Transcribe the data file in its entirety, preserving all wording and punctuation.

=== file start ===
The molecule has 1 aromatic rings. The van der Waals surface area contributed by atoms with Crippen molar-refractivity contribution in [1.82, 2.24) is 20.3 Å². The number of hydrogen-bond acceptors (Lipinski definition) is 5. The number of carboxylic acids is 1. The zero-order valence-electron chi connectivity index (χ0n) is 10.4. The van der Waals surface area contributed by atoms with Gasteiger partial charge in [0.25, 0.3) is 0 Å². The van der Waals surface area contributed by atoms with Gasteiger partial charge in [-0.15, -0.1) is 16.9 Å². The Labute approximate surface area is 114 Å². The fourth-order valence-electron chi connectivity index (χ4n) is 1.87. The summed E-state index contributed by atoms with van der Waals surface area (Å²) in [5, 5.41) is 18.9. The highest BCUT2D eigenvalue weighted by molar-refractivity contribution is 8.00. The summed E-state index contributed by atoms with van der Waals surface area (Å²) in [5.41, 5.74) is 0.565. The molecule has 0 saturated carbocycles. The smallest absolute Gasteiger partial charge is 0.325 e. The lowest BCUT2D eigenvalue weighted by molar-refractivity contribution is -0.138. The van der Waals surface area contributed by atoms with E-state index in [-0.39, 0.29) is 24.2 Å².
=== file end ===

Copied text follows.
The molecule has 1 aromatic rings. The van der Waals surface area contributed by atoms with Crippen molar-refractivity contribution in [1.82, 2.24) is 20.3 Å². The number of hydrogen-bond acceptors (Lipinski definition) is 5. The number of carboxylic acids is 1. The zero-order valence-electron chi connectivity index (χ0n) is 10.4. The van der Waals surface area contributed by atoms with Gasteiger partial charge in [0.25, 0.3) is 0 Å². The van der Waals surface area contributed by atoms with Gasteiger partial charge in [-0.15, -0.1) is 16.9 Å². The Labute approximate surface area is 114 Å². The fourth-order valence-electron chi connectivity index (χ4n) is 1.87. The summed E-state index contributed by atoms with van der Waals surface area (Å²) in [5, 5.41) is 18.9. The highest BCUT2D eigenvalue weighted by molar-refractivity contribution is 8.00. The summed E-state index contributed by atoms with van der Waals surface area (Å²) in [5.41, 5.74) is 0.565. The molecule has 0 saturated carbocycles. The smallest absolute Gasteiger partial charge is 0.325 e. The lowest BCUT2D eigenvalue weighted by molar-refractivity contribution is -0.138. The van der Waals surface area contributed by atoms with E-state index in [-0.39, 0.29) is 24.2 Å².